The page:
Day 13. Assos adventure.

Wake up at 6:50, poisoned by all the raqi drunk the night before, and crawl out onto the decking, looking across to Lesbos (haha) as the sun rises. If you make the few humans with you shush then the only sounds that can be heard here are the beating of birds wings, clanging of the bells around the sheeps' necks or the screeching donkey 3 fields away. It is soooo nice.

We walk 40 minutes along the road to Assos, meeting a gorgeous dog on the way who leads us into the village, pissing on every post, each time looking around to us like an enthusiastic tour-guide. Assos is on a hill, and we explore the ancient, winding, cobbled streets, to the temple at the hill-top. Like I said before, the view is MIND BLOWING. I forgot any year 7 classics knowledge I didn't have anyway when they forced Latin on us in year 8, so I get Nick and Jake to brief me and I can tell you there's a Doric temple built to honour Athena, and there's an amphitheatre, and it was all built around 1000BC by Aristotle and his mates. It's really fantastic.

We phone the nice man from the night before and he meets us in the village centre (a coffee shop naturally), and takes us to his house. It's a beautiful old stone village house that he's owned for 20 years, and lives in during the summer when he's not in Istanbul. We sit on his sofa in his lovely sitting room of messy-mismatched furniture and he gives us coffee in all different sized mugs with squeezy condensed milk and tells us fascinating stories of Assos and Turkey. Local herdsmen go up into the mountains with their cows/sheep and spend two months with them and nobody else. They return speaking a sort of language to the animals that sounds like a strange and beautiful singing. (No wonder the local cow man was so calmly in control of his herd of beautiful big mumma cows and babies when Horton and Maya the horse dogs decided it was game time.) There's shouting from outside, and he opens the door to have a conversation with an old villager. He laughs as he closes the door, telling us he's realised that he unconsciously changes his voice when he speaks to the village people that he's known for so long. When he moved to the village, he'd find gifts of olives or cheese in the kitchen for him, not knowing who had put them there, the people in Assos are the most welcoming he has met. He shows us photos of the funny art pieces he created with an invented artist persona, using archeological bits of ancient stuff that he's found around the Assos ruins, and they are actually really interesting. He seems genuinely touched and encouraged by our enthusiasm. He points us in the direction of some secret Assos ruins, and as we leave tells us to please call him if any of us are ever in Assos or Istanbul again and that we're always welcome to come and stay with him. I'm sure you don't get this welcomed into lives and homes after just two conversations in the UK.

With the Assos temple on the cliff above us, we clamber the moor-like landscape, following ancient columns and walls and paths through tunnels in prickly bushes. We come across huge stone platforms and stone archways and burial grounds, an unidentifiable dead animal that is either a sloth or an alien life-form. We start getting the heebie-jeebies, a bit lost amid the head-height thorn bushes, finding ourself at the entrance to what looks like the den of a large animal and remembering being warned about the vicious mountain dogs. Every corner we turn a turtle on the path makes us jump, followed by a huge snake, Nick screams as stick insects leap at him. It feels like we're in the middle of nowhere and then Jake turns around and mutters to us 'uhhh guys, there's a person in the bush'. You bloody what?!! Creepy person we can half see half hear in the bush and we quickly shuffle past, as quickly as you can shuffle when you're being grabbed at by thorns, trying not to step on a turtle that looks like a rock and avoiding the snakes jumping out at you. And Jake shouting POISON OAK POISON OAK!! Every third step which makes Nick and I laugh more each time, convinced she's blabbing about some American fantasy plant. (A fatal mistake I realise now that my fingers and toes have spent the days since itching, blistered and swelling up to puffy sore grossness.)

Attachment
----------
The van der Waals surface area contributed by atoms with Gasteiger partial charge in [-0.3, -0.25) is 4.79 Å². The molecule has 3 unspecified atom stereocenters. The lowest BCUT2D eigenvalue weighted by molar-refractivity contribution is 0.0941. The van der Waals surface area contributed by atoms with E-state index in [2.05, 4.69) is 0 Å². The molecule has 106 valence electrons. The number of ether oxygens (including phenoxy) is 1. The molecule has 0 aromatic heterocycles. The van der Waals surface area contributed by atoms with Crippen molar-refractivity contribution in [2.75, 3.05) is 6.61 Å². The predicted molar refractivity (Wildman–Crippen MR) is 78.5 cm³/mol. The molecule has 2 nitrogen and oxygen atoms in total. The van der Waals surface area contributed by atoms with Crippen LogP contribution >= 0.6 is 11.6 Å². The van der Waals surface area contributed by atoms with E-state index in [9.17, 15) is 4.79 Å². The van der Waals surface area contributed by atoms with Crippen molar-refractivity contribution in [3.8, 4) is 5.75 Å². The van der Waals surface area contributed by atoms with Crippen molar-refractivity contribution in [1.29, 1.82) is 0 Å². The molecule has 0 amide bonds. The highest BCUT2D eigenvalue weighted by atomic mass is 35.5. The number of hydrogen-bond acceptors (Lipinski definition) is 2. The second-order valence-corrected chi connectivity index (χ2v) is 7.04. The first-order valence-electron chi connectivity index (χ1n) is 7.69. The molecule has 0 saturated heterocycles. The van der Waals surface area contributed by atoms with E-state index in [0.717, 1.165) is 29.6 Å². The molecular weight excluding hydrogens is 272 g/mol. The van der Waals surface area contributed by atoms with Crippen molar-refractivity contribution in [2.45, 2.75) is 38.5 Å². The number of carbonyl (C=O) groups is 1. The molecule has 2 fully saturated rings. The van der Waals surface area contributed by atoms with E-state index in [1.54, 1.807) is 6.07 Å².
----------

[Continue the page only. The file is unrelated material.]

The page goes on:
We may be more lost than we'd intended, and decide to head towards the sea and to walk home along the beach. Emerging the other side of a particularly aggressive thorn bush we discover AN AMPHITHEATRE YES YES YEEEY YEEEY. We sit on the steps and pretend we're ancient people watching a gladiator show, imagining whether the audience would be sitting how we sit to watch the show or hanging upside-down and backwards, or whatever, which leads to 2 hours of life-comtemplation.

A cliff drop to the sea prevents a beach walk home so we reluctantly work our way back to the road, stuffing our bags with some beautiful old animal bones and a turtle shell. The happy, pissing tour-guide dog we met earlier is sitting where we left him, and rolls onto his back, wagging his tail as we approach. He decides to follow us for the entire 40 minute walk home along the road, ignoring our attempts to shoo him back towards Assos. We get back and present the dilemma to Mesud who speaks a few words to Mustafa and tells us 'don't worry, one of the boys will sort it out' which seems to be his response to most things. Somehow one of the boys and his moped does 'sort it out' and the dog gets safely back to Assos.



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